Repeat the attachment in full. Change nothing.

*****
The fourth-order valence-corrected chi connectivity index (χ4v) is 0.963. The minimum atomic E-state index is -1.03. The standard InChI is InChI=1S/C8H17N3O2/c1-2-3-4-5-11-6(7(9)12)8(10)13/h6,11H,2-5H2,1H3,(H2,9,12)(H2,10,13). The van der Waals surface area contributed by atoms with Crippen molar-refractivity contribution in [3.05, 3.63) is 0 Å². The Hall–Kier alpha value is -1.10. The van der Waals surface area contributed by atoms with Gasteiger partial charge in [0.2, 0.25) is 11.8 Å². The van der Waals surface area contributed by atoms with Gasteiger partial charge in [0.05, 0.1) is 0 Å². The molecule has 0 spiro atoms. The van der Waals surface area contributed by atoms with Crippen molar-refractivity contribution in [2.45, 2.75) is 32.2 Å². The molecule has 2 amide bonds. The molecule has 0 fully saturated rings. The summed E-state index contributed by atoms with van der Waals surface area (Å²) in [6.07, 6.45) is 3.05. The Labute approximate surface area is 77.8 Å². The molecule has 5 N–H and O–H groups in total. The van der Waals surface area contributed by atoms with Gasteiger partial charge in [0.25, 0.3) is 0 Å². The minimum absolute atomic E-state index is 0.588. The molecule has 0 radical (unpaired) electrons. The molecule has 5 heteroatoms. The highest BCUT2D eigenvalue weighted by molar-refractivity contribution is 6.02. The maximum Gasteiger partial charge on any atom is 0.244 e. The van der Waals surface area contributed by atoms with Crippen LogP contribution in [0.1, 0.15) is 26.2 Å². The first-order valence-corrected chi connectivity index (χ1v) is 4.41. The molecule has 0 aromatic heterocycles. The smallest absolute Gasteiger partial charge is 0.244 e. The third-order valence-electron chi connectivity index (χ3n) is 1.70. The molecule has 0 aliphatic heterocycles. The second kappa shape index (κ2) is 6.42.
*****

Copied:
The fourth-order valence-corrected chi connectivity index (χ4v) is 0.963. The minimum atomic E-state index is -1.03. The standard InChI is InChI=1S/C8H17N3O2/c1-2-3-4-5-11-6(7(9)12)8(10)13/h6,11H,2-5H2,1H3,(H2,9,12)(H2,10,13). The van der Waals surface area contributed by atoms with Crippen molar-refractivity contribution in [3.05, 3.63) is 0 Å². The Hall–Kier alpha value is -1.10. The van der Waals surface area contributed by atoms with Gasteiger partial charge in [0.2, 0.25) is 11.8 Å². The van der Waals surface area contributed by atoms with Gasteiger partial charge in [0.05, 0.1) is 0 Å². The molecule has 0 spiro atoms. The van der Waals surface area contributed by atoms with Crippen molar-refractivity contribution in [2.45, 2.75) is 32.2 Å². The molecule has 2 amide bonds. The molecule has 0 fully saturated rings. The summed E-state index contributed by atoms with van der Waals surface area (Å²) in [6.07, 6.45) is 3.05. The Labute approximate surface area is 77.8 Å². The molecule has 5 N–H and O–H groups in total. The van der Waals surface area contributed by atoms with Gasteiger partial charge in [0.25, 0.3) is 0 Å². The minimum absolute atomic E-state index is 0.588. The molecule has 0 radical (unpaired) electrons. The molecule has 5 heteroatoms. The highest BCUT2D eigenvalue weighted by molar-refractivity contribution is 6.02. The maximum Gasteiger partial charge on any atom is 0.244 e. The van der Waals surface area contributed by atoms with Crippen LogP contribution in [0.1, 0.15) is 26.2 Å². The first-order valence-corrected chi connectivity index (χ1v) is 4.41. The molecule has 0 aromatic heterocycles. The smallest absolute Gasteiger partial charge is 0.244 e. The third-order valence-electron chi connectivity index (χ3n) is 1.70. The molecule has 0 aliphatic heterocycles. The second kappa shape index (κ2) is 6.42.